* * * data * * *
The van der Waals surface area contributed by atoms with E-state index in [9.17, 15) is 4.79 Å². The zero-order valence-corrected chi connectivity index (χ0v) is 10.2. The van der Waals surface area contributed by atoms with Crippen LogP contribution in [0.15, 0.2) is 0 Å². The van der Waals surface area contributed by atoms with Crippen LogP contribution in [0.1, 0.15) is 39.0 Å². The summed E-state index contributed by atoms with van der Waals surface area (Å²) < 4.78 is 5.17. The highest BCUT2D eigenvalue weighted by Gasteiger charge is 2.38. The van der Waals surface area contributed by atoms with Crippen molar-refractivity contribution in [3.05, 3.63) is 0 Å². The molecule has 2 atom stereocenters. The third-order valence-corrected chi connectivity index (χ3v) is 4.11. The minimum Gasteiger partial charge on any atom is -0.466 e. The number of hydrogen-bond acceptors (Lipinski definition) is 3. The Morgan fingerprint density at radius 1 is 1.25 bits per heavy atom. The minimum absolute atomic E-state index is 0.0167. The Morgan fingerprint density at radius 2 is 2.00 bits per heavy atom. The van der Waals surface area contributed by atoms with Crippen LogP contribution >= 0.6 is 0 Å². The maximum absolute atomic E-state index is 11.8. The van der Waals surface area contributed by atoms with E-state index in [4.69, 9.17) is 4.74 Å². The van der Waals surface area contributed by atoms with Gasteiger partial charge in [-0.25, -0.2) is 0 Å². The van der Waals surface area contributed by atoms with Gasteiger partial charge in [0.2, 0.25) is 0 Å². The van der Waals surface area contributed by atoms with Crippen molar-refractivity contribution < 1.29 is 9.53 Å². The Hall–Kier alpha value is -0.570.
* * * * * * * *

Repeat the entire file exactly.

The van der Waals surface area contributed by atoms with E-state index in [9.17, 15) is 4.79 Å². The zero-order valence-corrected chi connectivity index (χ0v) is 10.2. The van der Waals surface area contributed by atoms with Crippen LogP contribution in [0.15, 0.2) is 0 Å². The van der Waals surface area contributed by atoms with Crippen LogP contribution in [0.1, 0.15) is 39.0 Å². The summed E-state index contributed by atoms with van der Waals surface area (Å²) < 4.78 is 5.17. The highest BCUT2D eigenvalue weighted by Gasteiger charge is 2.38. The van der Waals surface area contributed by atoms with Crippen molar-refractivity contribution in [3.05, 3.63) is 0 Å². The molecule has 2 atom stereocenters. The third-order valence-corrected chi connectivity index (χ3v) is 4.11. The minimum Gasteiger partial charge on any atom is -0.466 e. The number of hydrogen-bond acceptors (Lipinski definition) is 3. The Morgan fingerprint density at radius 1 is 1.25 bits per heavy atom. The minimum absolute atomic E-state index is 0.0167. The Morgan fingerprint density at radius 2 is 2.00 bits per heavy atom. The van der Waals surface area contributed by atoms with Crippen LogP contribution >= 0.6 is 0 Å². The maximum absolute atomic E-state index is 11.8. The van der Waals surface area contributed by atoms with E-state index in [4.69, 9.17) is 4.74 Å². The van der Waals surface area contributed by atoms with Gasteiger partial charge in [-0.25, -0.2) is 0 Å². The van der Waals surface area contributed by atoms with Gasteiger partial charge in [0.2, 0.25) is 0 Å². The van der Waals surface area contributed by atoms with Crippen molar-refractivity contribution < 1.29 is 9.53 Å². The Hall–Kier alpha value is -0.570.